• 7-15 Oct 2023 (residential, Annecy, France): ICARe, the Interdisciplinary Course on Antibiotics and Resistance. Now in its 7th year, this course is a deep-dive into the world of antibiotic development. Intense, rigorous, and HIGHLY recommended. Seats are always limited … apply sooner rather than later! Go here for details.
  • 11-15 Oct 2023 (Boston, USA): IDWeek 2023, the annual meeting of the Infectious Diseases Society of America. Go here for details and to register. HIGHLY RECOMMENDED.
  • 12 Oct 2023 (virtual, 2-3p CET) GARDP-sponsored webinar entitled “Market interventions to improve access to antibiotics for resistant infections.” Go here to register.
  • 20-23 Oct 2023 (Athens, Greece): 11th TIMM (Trends in Medical Mycology). Go here for details.
  • 6-7 Feb 2024 (online): Antimicrobial Chemotherapy Conference. This is an annual, free of charge conference that is co-organized by GARDP and the British Society for Antimicrobial Chemotherapy (BSAC). Details to follow — for now, just mark your calendar.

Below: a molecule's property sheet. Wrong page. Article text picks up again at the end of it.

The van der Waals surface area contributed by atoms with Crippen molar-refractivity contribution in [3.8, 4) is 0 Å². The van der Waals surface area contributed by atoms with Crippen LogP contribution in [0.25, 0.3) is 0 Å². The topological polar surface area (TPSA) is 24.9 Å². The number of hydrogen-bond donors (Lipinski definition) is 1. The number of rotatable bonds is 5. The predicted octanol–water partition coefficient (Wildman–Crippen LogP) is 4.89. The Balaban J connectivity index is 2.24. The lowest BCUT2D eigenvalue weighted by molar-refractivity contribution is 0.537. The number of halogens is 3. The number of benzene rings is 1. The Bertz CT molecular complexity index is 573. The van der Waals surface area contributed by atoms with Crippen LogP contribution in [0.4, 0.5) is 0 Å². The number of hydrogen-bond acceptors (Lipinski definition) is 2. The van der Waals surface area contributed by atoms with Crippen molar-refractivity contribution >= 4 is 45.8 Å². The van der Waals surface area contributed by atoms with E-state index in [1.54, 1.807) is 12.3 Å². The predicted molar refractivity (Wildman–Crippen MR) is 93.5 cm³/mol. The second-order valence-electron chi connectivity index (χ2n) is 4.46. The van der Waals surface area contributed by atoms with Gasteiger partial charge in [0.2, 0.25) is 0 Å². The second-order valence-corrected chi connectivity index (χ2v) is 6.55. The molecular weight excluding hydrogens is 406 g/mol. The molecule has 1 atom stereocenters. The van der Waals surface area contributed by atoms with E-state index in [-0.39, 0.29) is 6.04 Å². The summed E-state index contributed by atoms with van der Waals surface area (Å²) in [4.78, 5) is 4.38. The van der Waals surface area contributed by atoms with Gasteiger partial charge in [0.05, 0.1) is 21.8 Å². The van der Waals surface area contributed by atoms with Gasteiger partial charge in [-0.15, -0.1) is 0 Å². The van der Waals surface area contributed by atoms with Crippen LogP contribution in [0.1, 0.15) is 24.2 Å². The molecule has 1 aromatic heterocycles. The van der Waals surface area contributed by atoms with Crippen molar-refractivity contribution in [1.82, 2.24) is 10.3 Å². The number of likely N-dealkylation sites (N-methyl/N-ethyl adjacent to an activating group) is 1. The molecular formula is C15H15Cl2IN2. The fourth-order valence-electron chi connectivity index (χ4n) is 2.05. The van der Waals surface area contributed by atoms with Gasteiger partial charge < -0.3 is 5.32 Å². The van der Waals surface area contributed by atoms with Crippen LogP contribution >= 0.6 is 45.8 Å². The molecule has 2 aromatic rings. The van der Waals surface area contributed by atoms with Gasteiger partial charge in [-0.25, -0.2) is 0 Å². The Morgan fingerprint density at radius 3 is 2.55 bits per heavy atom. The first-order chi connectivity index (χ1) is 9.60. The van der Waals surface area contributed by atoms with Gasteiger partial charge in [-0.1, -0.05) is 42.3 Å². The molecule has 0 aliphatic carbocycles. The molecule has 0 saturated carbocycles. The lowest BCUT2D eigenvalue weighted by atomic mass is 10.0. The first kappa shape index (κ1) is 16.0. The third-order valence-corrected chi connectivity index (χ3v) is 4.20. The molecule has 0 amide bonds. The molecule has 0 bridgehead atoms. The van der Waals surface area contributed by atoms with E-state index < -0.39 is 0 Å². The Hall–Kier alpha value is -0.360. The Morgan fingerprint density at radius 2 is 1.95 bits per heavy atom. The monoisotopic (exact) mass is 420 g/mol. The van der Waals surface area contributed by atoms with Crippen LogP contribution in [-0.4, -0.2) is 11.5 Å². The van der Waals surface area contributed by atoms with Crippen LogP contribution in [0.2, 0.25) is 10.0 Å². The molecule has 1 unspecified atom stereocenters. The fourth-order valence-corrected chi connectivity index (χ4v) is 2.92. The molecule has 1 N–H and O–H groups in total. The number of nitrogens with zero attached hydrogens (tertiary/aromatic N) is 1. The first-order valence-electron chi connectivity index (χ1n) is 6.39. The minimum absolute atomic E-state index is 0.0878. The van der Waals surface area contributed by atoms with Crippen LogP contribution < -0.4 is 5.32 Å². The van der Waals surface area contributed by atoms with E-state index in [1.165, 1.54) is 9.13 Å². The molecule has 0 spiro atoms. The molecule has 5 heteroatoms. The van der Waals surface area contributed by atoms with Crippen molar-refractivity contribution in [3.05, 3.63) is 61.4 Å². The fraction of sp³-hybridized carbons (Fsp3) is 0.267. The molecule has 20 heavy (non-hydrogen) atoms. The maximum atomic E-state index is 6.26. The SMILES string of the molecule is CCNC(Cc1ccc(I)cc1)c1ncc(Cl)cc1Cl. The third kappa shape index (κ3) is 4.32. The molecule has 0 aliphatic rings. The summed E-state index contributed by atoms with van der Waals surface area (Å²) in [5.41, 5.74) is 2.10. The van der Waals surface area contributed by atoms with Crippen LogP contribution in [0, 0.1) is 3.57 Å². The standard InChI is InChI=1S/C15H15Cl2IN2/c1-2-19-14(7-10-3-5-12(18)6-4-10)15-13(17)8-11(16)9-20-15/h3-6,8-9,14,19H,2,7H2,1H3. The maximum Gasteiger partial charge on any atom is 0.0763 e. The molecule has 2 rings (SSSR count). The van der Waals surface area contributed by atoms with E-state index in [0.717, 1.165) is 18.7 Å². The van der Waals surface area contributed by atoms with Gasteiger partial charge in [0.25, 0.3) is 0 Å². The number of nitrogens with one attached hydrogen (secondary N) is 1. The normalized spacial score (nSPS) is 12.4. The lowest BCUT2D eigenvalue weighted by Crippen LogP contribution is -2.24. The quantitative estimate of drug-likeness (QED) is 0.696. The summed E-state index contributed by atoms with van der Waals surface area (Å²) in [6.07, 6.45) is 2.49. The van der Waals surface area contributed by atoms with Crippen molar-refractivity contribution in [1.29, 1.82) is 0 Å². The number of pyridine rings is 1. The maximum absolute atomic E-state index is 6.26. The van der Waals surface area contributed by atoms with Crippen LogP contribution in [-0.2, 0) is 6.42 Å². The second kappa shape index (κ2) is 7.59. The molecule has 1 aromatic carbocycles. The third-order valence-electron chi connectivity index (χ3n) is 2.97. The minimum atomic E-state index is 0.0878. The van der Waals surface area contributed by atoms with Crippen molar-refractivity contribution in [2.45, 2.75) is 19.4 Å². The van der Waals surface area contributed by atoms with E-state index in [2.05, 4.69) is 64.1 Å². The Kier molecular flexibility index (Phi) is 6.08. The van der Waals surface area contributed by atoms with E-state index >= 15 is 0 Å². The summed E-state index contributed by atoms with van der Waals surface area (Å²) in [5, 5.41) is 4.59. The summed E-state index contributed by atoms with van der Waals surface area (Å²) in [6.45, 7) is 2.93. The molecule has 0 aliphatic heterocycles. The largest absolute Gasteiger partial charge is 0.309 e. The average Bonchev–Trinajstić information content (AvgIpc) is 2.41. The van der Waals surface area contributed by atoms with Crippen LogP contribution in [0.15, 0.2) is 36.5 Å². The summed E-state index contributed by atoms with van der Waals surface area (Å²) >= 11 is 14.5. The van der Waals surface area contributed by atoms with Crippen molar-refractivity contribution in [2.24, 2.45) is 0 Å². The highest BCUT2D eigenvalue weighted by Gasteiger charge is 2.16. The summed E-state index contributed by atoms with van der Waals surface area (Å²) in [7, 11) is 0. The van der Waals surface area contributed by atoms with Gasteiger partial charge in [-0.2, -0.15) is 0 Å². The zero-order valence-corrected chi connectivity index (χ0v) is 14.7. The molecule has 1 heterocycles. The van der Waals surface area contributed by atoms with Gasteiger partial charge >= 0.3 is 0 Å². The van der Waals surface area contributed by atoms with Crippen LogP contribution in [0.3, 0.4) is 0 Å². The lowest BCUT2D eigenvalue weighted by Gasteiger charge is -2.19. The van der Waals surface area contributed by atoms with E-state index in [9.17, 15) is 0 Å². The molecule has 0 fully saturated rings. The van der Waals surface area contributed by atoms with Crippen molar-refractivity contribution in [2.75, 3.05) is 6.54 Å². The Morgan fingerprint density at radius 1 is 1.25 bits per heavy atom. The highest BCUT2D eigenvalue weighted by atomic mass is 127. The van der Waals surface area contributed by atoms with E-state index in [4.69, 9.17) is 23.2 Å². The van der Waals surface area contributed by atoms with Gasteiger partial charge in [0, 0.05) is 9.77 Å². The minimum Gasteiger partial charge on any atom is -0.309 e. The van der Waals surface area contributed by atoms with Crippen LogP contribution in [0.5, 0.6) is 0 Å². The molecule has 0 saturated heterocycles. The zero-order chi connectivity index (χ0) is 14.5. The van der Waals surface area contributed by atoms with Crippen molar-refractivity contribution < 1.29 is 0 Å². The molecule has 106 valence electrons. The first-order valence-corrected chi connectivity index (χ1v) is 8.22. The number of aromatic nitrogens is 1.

• 6-7 Mar 2024 (Basel,[NEW]  6-7 Mar 2024): Sponsored by the BEAM Alliance, the AMR Conference is now in its 8th year and is consistently an excellent meeting for developers. You can’t register yet but you can mark your calendar and signup for notifications about the meeting. HIGHLY RECOMMENDED.
  • 17-22 Mar 2024 (Ventura Beach, CA, in person): Gordon Research Conference (GRC) entitled “New Antibacterial Discovery and Development” with a 16-17 Mar 2024 pre-conference Gordon Research Seminar (GRS) for young doctoral and post-doctoral researchers. An intensive residential meeting, GRCs are highly recommended for networking and deep research insights. Apply here for the GRC and here for the GRS.
  • 27-30 April 2024 (Barcelona, Spain): 34th ECCMID, the annual meeting of the European Society for Clinical Microbiology and Infectious Diseases. Go here for details. HIGHLY RECOMMENDED.
  • 26-31 May 2024 (Montreal, Canada): EDAR7, the McGill AMR Centre’s 7th edition of their Environmental Dimension of Antimicrobial Resistance conference. Go here for details; final abstract deadline is 21 Dec 2023.
  • 13-17 June 2024 (Atlanta, Georgia): ASM Microbe, the annual meeting of the American Society for Microbiology. You can’t register yet, but you can go here for general details.